The Beethoven Effect

Ahead of pianist Jonathan Biss’s first Sunday Concert (November 3) in a three-concert series exploring the Piano Sonatas of Ludwig van Beethoven during the 250th anniversary of the composers birth, The Phillips Collection’s Director of Music Jeremy Ney reflects on Beethoven’s legacy at this milestone year of celebration.

The 2019/20 season marks the 250th anniversary of the birth of Ludwig van Beethoven, the most well-known and most admired Classical composer in the history of Western music. Beethoven’s status within culture is something akin to ubiquity; not only is his music performed more than that of any other composer but some of his works have made unusual symbolic leaps into broader cultural, political, and social spheres. Beethoven is the composer we turn to in moments of national crisis (as with the performances of the Ninth Symphony after the September 11 attacks), and the composer of unity, hope, and humanitarianism (the Ode to Joy from the Ninth Symphony is the anthem of the European Union, and as recently as October 25 this year, the Ode was sang in Arabic by Lebanese protesters in Beirut). Indeed, the “Beethoven effect” can be traced in all manner of seemingly disparate fields of activity across time, from 18th-century philosophy to 21st-century film and pop culture, which says much about the adaptability of the Beethovian image and the enduring power of his music.

Illustration by Kathryn Zaremba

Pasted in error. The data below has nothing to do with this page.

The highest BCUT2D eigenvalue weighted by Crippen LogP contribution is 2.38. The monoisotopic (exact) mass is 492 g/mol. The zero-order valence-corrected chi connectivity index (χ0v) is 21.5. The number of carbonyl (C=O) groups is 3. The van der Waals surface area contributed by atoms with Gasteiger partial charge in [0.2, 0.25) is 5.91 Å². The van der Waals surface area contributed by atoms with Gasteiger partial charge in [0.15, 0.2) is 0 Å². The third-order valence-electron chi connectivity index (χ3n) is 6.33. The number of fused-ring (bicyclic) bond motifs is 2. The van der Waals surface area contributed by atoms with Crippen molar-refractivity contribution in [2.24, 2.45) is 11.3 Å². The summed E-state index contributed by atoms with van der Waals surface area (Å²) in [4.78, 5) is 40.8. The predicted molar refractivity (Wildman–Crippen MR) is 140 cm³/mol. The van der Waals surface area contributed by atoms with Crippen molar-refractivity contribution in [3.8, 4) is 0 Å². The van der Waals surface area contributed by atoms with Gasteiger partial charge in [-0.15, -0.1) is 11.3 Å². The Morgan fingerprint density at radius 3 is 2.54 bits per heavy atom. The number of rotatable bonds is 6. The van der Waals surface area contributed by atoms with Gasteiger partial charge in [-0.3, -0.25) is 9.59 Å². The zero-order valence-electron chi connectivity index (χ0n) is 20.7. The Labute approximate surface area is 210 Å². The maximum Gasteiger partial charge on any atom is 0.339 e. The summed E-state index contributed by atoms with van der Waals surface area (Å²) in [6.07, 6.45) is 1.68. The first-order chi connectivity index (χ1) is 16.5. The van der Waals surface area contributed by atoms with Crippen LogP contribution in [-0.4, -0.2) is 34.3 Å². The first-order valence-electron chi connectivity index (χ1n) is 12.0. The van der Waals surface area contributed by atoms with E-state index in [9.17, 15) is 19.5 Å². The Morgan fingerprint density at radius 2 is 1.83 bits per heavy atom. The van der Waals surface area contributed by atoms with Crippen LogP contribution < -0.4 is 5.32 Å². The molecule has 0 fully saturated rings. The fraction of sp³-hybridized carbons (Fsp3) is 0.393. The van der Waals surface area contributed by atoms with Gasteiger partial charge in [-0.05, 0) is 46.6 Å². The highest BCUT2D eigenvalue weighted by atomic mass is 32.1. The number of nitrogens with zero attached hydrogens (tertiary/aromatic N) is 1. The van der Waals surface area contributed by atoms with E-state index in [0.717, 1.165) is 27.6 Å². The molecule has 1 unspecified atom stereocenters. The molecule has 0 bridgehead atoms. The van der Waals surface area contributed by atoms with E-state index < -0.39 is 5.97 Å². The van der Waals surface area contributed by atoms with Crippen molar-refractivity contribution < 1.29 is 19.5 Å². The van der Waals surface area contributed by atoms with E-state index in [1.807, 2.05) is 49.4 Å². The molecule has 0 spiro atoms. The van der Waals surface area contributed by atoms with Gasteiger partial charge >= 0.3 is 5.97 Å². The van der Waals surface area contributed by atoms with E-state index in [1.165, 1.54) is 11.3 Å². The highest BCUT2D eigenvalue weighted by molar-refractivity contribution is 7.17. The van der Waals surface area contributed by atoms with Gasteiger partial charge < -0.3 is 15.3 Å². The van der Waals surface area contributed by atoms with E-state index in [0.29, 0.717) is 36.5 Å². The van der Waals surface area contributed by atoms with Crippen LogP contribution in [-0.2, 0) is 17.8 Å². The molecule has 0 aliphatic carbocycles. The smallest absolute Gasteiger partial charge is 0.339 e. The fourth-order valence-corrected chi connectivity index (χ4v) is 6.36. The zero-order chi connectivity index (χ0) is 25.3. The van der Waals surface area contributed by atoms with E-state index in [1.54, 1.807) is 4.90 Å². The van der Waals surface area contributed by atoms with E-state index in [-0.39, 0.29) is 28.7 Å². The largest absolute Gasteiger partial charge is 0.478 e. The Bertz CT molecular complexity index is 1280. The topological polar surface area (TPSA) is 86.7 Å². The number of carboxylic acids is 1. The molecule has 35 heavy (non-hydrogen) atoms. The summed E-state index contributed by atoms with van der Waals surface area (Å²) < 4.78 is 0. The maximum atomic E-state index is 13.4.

Yet the monumentalizing of Beethoven’s genius is not new; it began in his own lifetime, and his trajectory from earthly musician to transcendent musical prophet closely paralleled a shift in the perceptions of music itself. In the years after 1800, music as a practice both in performance and composition became less dependent on court appointments or church practices. The proliferation of public concert halls in the early 18th century democratized the experience of musical performance, whilst the philosophy and aesthetics of enlightenment thinkers such as Kant or Schlegel raised music’s status to that of the highest art, capable of speaking a truth beyond words, reason and concepts. Musicologist Mark Evan Bonds has observed that at the dawn of the Romantic era, the composer became “an oracle who speaks in tones that cannot be translated into words: rhetoric gives way to revelation.” In this context, Beethoven became the paradigm of the “liberated composer,” his music imbued with a metaphysical transcendence that was beyond the vagaries of the mundane world. As a means to interpret and understand this new revelatory power of music, new modes of poetic and descriptive written criticism proliferated. The influential writings of E.T.A Hoffman (which were published in the Allgemeine musikalische Zeitung) made Beethoven’s putative claim to the sublime clear: In his 1810 review of the Fifth Symphony, he writes that Beethoven’s music “opens to us the realm of the monstrous and immeasurable. Glowing rays shoot through the deep night of this realm, and we sense giant shadows surging to and fro.” Within Beethoven’s chamber music, some of his piano sonatas gained nicknames such as “Moonlight” and “Pathétique” (added by critics and publishers), which lent opaque, suggestive, and poetic visions to the music. The practice of bestowing music with extra-musical allusion would have a long history after Beethoven but it began with his example. Long after his death, these fragments of history and biography stick to the mythology around Beethoven, both enriching and complicating our relationship to his music.